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Don’t be confused by the way that I stagger: A celebration of Drunken Master

Don’t be confused by the way that I stagger: A celebration of Drunken Master

 

Terracotta would like to introduce you to the excellent Youtube channel JAKE ON FILM, if you don't already know it.

More than just another film review site, you'll find well made content shot by the production team which is themed to the film they are reviewing, and you get good insight into the background and context of the film as well.

Here's a special guest post from Jake, of JAKE ON FILM, about the seminal film Drunken Master (and of course we hope that we get that elusive Drunken Master II blu ray release from one of the labels soon!).

Susbcribe to JAKE ON FILM @jakeonfilm, exploring the outer edges of the film universe, on youtube!

Enjoy!

 

Welcome drunkards! Jake On Film is celebrating Drunken Boxing (Jui Kuen) this month, with the immortal Drunken Master (1978).

Some may be surprised that this strange technique is a real style of Kung Fu and was first mentioned in The Water Margin (one of the classic novels of Chinese literature circa 1500) as the character Wu Song is a practitioner, using sways, bobs, and weaves to deceive his opponent into thinking he is drunk.

 

Water Margin manuscript

The Water Margin

 

With this history in mind, we jump to 1978 - Yuen Woo Ping has just had success with Snake in The Eagle’s Shadow with previous box office poison, Jackie Chan. They decide to repeat the formula but with a style audiences hadn’t seen on screen since the black and white days of the quintessential Wong Fei Hing - Kwan Tak Hing.

Drunken Master starts in a field (as all good Kung Fu films do) with our villain; hitman Jim Ti-Sam (Korean super kicking legend Hwang Jang Lee) using his skills to defeat his latest victim (Woo Ping’s brother Yuen Shu Yee) cut to Jackie Chan at his father’s Kung Fu school acting the fool and embarrassing his teacher, idiot extraordinaire Dean Shek. Chan is legendary folk hero Wong Fei Hung - unlike the more stoic version portrayed by Jet Li in The Once Upon a Time in China series, Chan plays him as an immature fool. After groping a woman and beating up a rival school member, his dad punishes him by sending him to train with his uncle, another legendary character, Beggar So (Yuen Woo Ping’s Dad Simon Yuen) who eventually teaches him the eight immortal drunken style, which he must use to defeat Jim Ti-Sam.

 

What stands out most about Drunken Master is Jackie himself, his martial arts prowess, penchant for comedy and sheer physical ability jumps out the screen and slap you in the face. The training sequences and multiple long fights are sadomasochistic at times. The other, is the ability of Hwang Jang Lee, with no Kung Fu training but a taekwondo black belt to his name, his movement, technique, and power are awe inspiring.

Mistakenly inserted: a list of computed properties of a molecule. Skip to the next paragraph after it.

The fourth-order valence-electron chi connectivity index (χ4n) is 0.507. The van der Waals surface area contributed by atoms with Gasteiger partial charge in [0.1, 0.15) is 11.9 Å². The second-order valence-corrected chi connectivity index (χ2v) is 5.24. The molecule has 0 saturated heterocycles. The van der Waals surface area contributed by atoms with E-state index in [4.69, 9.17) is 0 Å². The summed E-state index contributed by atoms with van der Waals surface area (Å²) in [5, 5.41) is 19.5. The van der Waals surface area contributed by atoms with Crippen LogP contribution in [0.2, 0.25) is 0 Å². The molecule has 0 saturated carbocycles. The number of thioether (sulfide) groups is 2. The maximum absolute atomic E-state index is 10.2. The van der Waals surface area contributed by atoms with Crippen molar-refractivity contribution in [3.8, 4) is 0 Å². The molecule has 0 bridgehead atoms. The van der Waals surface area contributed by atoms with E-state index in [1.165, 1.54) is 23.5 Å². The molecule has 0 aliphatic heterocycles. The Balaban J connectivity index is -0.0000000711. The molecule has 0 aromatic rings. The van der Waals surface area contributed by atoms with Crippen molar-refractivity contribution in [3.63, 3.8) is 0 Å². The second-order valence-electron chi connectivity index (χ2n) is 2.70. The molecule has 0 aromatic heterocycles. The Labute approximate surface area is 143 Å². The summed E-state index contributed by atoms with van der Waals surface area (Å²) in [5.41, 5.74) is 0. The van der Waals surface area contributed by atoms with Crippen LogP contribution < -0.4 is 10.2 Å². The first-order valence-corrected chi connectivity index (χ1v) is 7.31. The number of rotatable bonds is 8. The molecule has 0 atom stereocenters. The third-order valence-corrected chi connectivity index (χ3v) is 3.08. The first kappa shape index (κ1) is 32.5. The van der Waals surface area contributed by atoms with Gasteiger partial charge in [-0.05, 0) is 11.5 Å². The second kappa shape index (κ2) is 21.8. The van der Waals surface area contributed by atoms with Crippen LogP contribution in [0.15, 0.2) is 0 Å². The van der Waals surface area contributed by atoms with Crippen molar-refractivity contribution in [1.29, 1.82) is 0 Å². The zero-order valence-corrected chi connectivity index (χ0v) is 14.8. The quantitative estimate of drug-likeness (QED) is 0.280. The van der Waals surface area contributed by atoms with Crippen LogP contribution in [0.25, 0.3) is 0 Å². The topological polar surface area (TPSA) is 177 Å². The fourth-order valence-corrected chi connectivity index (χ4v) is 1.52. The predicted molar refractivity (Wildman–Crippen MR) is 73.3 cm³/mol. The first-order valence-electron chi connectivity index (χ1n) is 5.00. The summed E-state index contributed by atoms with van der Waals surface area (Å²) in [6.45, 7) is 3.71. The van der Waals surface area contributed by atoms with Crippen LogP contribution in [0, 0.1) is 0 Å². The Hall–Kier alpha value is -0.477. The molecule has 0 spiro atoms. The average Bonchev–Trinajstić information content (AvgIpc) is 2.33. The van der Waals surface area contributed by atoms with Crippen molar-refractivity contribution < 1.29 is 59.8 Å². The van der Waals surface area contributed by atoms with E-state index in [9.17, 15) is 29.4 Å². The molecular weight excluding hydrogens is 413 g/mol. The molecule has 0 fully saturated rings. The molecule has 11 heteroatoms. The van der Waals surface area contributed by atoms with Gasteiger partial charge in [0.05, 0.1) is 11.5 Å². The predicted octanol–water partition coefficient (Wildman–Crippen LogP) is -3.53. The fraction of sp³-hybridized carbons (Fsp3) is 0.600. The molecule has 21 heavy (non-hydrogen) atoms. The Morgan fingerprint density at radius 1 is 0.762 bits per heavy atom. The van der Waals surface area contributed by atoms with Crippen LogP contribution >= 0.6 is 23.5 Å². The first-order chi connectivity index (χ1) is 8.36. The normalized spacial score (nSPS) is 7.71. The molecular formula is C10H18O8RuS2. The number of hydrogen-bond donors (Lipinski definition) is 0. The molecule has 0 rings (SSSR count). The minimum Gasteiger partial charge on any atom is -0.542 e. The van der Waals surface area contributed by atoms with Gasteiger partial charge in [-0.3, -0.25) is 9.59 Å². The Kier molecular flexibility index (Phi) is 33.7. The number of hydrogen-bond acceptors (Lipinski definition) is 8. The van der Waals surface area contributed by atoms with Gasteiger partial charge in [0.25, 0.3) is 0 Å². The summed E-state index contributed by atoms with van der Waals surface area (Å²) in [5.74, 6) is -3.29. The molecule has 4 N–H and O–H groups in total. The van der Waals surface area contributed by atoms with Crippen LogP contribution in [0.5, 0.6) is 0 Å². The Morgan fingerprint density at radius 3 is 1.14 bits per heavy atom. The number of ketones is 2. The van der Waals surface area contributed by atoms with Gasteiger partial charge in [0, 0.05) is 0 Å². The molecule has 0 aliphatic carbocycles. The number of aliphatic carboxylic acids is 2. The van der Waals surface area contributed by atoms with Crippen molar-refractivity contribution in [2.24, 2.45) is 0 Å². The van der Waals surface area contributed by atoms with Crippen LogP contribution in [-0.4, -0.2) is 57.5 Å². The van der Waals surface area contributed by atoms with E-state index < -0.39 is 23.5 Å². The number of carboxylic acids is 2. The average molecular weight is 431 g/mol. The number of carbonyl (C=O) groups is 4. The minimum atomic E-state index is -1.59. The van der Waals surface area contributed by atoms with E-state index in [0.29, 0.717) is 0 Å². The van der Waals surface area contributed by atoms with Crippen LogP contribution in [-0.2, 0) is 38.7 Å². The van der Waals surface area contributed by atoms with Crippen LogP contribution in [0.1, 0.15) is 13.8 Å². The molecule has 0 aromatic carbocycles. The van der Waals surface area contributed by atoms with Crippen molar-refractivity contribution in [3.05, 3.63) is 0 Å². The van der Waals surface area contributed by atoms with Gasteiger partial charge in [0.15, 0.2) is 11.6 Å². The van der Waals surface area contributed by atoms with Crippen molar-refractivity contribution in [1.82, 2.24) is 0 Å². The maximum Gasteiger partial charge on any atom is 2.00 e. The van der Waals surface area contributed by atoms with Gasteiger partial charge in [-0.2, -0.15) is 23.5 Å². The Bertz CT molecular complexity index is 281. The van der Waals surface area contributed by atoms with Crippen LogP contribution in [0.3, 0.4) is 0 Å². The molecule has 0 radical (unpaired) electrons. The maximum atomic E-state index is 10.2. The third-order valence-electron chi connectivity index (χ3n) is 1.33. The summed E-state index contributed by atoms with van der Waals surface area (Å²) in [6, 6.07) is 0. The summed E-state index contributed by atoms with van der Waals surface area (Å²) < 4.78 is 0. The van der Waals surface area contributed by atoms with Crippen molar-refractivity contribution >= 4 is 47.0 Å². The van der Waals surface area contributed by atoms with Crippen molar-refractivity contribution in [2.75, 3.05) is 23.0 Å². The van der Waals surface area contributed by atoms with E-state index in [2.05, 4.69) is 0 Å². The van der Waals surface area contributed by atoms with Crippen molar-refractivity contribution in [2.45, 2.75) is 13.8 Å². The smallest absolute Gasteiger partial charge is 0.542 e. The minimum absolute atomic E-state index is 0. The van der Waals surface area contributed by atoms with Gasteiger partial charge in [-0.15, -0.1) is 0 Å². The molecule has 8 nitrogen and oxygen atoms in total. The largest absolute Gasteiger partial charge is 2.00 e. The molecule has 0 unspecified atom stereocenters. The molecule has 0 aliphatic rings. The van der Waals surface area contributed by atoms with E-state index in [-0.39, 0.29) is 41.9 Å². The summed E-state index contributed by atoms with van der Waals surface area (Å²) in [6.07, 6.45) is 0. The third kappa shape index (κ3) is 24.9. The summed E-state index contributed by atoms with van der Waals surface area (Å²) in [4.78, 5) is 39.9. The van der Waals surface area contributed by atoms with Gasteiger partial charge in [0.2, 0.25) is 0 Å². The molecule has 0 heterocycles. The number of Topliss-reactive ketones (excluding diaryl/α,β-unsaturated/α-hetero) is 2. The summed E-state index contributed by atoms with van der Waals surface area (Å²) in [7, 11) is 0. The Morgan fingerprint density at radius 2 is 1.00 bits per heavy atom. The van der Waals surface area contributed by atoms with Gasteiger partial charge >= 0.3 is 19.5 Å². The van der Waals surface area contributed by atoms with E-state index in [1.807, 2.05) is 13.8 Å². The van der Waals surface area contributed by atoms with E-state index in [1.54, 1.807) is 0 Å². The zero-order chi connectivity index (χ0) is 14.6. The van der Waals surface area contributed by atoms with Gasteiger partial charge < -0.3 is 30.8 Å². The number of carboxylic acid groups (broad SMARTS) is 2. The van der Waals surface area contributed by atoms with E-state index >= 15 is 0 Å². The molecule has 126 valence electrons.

Drunken Master Jackie Chan comedy

 Jackie Chan showing comedic skills in DRUNKEN MASTER

 

The training sequences are brilliantly done, Chan being pushed to the limit by Beggar So, their relationship is also nicely played, including a great bonding scene reciting the poetry of Li Bai the drunken poet, didn’t expect that from a Kung Fu comedy, did you? Then of course the drunken style itself, Jackie running through the eight different characters within the style whilst the classic track ‘On the General's Orders’ booms out. Kung Fu at its finest.

Yes, it takes almost an hour for the Drunken Fist to be introduced and this rambunctious version of Wong Fei Hung can become tiring with the silliness dialled to 11 but with top tier action, showcasing such a unique style, it truly stands the test of time, as an all-time classic.

 

drunken master style

 Kung Fu shapes in DRUNKEN MASTER
 

The best way to watch this gem is Eureka’s Masters of Cinema addition, which you can purchase on the Terracotta website using the code JOF10 for a cheeky 10% off. The package has a DVD and Blu-ray disc and features the original Cantonese track (previous releases just featured a Mandarin mono) the English dub does still have the amusing character names of Freddy Wong and Thunderfoot but it’s not the one from the original VHS, which some people like for nostalgia reasons.

 

Drunken Master bluray eureka

 

You get an amusing interview with Jackie Chan, in which he can’t remember much about making the film (too many blows to the head since then!) and a classic ramble from Hong Kong film expert Tony Rayns, add to that a solid commentary from Jeff Yang and Ric Meyers and you’ve got a collector’s item on your hands.

 

Right, time to grab your favourite tipple and indulge in this Kung Fu classic. Until next time, keep watching…

Jake


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